Periodic footbridges cross the canals that line the roads in Barkers National Park. Some lead to muddy trails within the brush.

Mr. Bush said his legislation was meant not only as a way to preserve the area, but to protect it from negative impacts.

“It was a neglected area,” Mr. Bush said. “It was a horrible place. Murders took place there.”

It was also a common landing spot for drug boats coming from offshore, he said.

That changed, he said, when the park was established and six park rangers were given the job of cleaning up and maintaining the area. It was not long, he said, before it became family friendly.

“People went up and laid out blankets and had candlelight dinners on the beach,” Mr. Bush said.

He envisioned a series of boardwalks and natural trails winding through the stands of mangroves. He wanted to see campsites and bathing pools.

In June 2011, an agreement between the government and Dart Realty called for Dart to build a new road to Barkers National Park in exchange for land occupied by the Old Barkers Road that abutted Dart property, as well as construction of a future airport connector road.

Neither the Barkers road project nor any of Mr. Bush’s planned improvements ever happened.

Mr. Bush said when he was voted out of office in 2012, the park rangers were eliminated.

That was the same year that the Department of Environment issued a scathing report on the management of Barkers National Park. The report referred to details of a recent government/Dart agreement that were outlined on a website that no longer appears to be active. It said the new agreement was “radically different from that developed in partnership with the public by DoE.”

In essence, the beach areas were being eliminated from the park.

“The majority of the interior and beachfront land traditionally used for recreation has been removed and is slated for private ownership,” the report said. “It is beyond belief that such a scheme would have generated the positive public support enjoyed by the original plan.”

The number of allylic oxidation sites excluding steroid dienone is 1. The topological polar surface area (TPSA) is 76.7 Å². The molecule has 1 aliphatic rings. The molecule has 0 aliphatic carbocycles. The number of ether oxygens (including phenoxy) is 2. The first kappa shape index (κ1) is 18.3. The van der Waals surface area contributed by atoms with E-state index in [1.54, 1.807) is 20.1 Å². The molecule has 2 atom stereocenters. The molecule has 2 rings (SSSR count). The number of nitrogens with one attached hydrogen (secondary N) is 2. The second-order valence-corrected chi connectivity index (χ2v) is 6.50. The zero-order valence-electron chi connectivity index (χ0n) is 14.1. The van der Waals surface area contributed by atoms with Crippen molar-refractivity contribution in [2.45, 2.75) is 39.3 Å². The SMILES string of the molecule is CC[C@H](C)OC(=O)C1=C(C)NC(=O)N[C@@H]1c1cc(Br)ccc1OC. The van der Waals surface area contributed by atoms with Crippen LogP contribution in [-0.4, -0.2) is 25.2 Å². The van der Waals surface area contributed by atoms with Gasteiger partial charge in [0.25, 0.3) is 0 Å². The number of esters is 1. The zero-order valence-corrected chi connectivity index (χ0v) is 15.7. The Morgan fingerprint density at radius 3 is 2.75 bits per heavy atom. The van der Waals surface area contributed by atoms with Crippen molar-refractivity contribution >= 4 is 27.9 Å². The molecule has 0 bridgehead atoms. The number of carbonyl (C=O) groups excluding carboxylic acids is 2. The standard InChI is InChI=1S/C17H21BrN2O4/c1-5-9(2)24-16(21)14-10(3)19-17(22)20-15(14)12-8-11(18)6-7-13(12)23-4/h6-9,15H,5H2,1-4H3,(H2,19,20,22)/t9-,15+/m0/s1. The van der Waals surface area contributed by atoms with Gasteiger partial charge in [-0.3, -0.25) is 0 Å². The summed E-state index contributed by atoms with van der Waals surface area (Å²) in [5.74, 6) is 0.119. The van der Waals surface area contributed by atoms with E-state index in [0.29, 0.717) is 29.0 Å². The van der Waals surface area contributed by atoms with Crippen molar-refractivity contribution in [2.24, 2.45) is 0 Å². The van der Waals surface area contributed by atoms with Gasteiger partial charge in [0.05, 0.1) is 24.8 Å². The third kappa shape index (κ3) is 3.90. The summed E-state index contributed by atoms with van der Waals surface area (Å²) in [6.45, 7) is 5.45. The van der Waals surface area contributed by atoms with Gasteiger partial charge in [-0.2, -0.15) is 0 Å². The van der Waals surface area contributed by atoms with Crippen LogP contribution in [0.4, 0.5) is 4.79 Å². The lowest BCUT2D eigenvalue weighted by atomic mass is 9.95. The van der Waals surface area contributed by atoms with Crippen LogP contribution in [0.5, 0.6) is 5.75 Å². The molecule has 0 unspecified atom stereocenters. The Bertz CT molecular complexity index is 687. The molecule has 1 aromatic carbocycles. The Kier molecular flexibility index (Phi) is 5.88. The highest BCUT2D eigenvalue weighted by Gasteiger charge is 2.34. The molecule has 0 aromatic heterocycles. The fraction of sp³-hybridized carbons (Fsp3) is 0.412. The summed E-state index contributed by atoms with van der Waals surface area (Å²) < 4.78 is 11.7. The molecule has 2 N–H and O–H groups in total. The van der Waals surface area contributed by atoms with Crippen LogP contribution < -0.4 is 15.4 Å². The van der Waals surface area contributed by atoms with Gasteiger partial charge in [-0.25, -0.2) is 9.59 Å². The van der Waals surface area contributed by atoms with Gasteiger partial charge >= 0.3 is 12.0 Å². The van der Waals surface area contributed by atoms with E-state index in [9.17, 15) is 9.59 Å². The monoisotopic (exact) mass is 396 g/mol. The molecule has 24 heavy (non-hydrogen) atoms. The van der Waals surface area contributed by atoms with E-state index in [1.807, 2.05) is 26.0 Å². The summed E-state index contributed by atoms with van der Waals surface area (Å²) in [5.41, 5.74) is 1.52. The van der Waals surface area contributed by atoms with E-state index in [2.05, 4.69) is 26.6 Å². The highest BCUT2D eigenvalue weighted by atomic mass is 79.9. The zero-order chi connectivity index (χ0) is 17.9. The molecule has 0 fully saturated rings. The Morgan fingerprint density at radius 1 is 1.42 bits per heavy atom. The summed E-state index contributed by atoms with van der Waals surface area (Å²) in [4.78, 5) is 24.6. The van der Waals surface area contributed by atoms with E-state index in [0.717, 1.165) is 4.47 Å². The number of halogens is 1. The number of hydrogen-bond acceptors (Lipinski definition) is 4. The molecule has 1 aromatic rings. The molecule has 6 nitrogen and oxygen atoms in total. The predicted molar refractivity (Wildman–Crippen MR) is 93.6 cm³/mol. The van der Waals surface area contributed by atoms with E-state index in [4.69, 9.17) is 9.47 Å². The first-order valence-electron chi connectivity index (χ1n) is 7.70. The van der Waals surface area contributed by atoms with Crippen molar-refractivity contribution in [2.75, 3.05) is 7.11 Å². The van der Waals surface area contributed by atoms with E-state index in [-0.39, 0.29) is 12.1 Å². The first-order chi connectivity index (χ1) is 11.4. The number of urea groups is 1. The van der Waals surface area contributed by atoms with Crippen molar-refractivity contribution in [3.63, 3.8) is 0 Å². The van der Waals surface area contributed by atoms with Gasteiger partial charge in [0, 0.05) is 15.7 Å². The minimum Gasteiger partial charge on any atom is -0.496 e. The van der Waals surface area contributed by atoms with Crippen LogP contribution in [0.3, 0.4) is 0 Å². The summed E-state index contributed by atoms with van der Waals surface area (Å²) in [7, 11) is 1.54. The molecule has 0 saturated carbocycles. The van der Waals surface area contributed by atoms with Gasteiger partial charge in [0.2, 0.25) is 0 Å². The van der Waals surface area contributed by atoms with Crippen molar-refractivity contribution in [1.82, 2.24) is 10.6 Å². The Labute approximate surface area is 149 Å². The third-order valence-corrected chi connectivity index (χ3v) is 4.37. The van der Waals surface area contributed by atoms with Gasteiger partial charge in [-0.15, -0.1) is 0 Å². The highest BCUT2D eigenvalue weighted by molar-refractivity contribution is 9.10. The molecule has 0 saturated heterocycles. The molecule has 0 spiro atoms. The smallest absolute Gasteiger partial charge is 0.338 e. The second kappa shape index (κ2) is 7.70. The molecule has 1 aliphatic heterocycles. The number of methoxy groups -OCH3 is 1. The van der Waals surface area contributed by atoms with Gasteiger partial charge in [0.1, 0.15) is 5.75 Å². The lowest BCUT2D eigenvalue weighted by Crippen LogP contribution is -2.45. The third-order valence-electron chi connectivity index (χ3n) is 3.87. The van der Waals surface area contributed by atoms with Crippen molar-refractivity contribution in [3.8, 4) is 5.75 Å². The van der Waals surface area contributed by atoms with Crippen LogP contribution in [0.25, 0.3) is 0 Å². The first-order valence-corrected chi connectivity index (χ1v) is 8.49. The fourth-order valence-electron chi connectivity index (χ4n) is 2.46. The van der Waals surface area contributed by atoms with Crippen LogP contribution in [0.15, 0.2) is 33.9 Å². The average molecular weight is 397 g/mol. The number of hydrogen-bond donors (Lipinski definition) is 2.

In addition, as far as management of the park, the report said the “current state of affairs is unacceptable.”

Poor ecological maintenance was blamed for failure to remove invasive species, detrimental removal of native vegetation and the failure to curtail illegal sand mining operations. The report also said that rather than removing chairs, tables and other furniture that did not belong in the park, the park rangers were apparently using it for themselves.

Mr. Bush disputed the report’s findings.

“There was no truth to that story,” he said.

Despite the park’s troubled history, Mr. Bush said he is confident it will become what it was meant to be, although he expects Barkers will end up seeing a combination of limited use and developed areas.

“I don’t want to see the same thing on Barkers that I see on Seven Mile Beach,” he said. “At some point, people are going to utilize it. That’s why I made the plan I talked about. I think it will finally develop into that.”